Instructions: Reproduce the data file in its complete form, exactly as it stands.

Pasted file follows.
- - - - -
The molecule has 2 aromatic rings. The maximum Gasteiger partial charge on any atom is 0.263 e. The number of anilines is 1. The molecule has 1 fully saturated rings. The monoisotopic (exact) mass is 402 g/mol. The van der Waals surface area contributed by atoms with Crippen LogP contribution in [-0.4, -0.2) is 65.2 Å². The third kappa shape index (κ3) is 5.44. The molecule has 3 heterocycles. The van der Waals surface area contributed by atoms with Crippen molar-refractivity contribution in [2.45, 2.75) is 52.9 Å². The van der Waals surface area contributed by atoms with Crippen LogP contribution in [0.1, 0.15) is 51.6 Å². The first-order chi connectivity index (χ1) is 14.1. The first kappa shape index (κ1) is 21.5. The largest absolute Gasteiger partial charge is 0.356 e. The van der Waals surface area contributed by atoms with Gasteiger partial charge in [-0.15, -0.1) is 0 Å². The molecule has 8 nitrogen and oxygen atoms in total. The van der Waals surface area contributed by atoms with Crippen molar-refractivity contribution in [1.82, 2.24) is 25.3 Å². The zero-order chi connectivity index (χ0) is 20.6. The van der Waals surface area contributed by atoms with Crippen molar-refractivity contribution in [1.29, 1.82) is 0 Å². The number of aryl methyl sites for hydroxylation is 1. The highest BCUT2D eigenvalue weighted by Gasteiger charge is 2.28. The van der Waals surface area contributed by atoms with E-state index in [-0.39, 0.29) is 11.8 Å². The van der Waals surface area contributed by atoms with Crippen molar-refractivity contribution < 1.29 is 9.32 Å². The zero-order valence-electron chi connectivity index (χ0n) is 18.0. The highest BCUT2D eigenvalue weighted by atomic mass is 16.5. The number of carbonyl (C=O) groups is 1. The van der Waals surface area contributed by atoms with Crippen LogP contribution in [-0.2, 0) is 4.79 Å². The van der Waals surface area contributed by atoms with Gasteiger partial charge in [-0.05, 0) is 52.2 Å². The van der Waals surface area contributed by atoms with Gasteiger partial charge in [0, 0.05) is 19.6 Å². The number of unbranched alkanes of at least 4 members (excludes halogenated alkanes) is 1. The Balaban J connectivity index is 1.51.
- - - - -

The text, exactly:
The molecule has 2 aromatic rings. The maximum Gasteiger partial charge on any atom is 0.263 e. The number of anilines is 1. The molecule has 1 fully saturated rings. The monoisotopic (exact) mass is 402 g/mol. The van der Waals surface area contributed by atoms with Crippen LogP contribution in [-0.4, -0.2) is 65.2 Å². The third kappa shape index (κ3) is 5.44. The molecule has 3 heterocycles. The van der Waals surface area contributed by atoms with Crippen molar-refractivity contribution in [2.45, 2.75) is 52.9 Å². The van der Waals surface area contributed by atoms with Crippen LogP contribution in [0.1, 0.15) is 51.6 Å². The first-order chi connectivity index (χ1) is 14.1. The first kappa shape index (κ1) is 21.5. The largest absolute Gasteiger partial charge is 0.356 e. The van der Waals surface area contributed by atoms with Gasteiger partial charge in [-0.15, -0.1) is 0 Å². The molecule has 8 nitrogen and oxygen atoms in total. The van der Waals surface area contributed by atoms with Crippen molar-refractivity contribution in [1.82, 2.24) is 25.3 Å². The zero-order chi connectivity index (χ0) is 20.6. The van der Waals surface area contributed by atoms with Crippen molar-refractivity contribution in [1.29, 1.82) is 0 Å². The number of aryl methyl sites for hydroxylation is 1. The highest BCUT2D eigenvalue weighted by Gasteiger charge is 2.28. The van der Waals surface area contributed by atoms with E-state index in [-0.39, 0.29) is 11.8 Å². The van der Waals surface area contributed by atoms with Crippen molar-refractivity contribution < 1.29 is 9.32 Å². The zero-order valence-electron chi connectivity index (χ0n) is 18.0. The highest BCUT2D eigenvalue weighted by atomic mass is 16.5. The number of carbonyl (C=O) groups is 1. The van der Waals surface area contributed by atoms with Crippen LogP contribution in [-0.2, 0) is 4.79 Å². The van der Waals surface area contributed by atoms with Gasteiger partial charge in [-0.05, 0) is 52.2 Å². The van der Waals surface area contributed by atoms with Gasteiger partial charge in [0, 0.05) is 19.6 Å². The number of unbranched alkanes of at least 4 members (excludes halogenated alkanes) is 1. The Balaban J connectivity index is 1.51.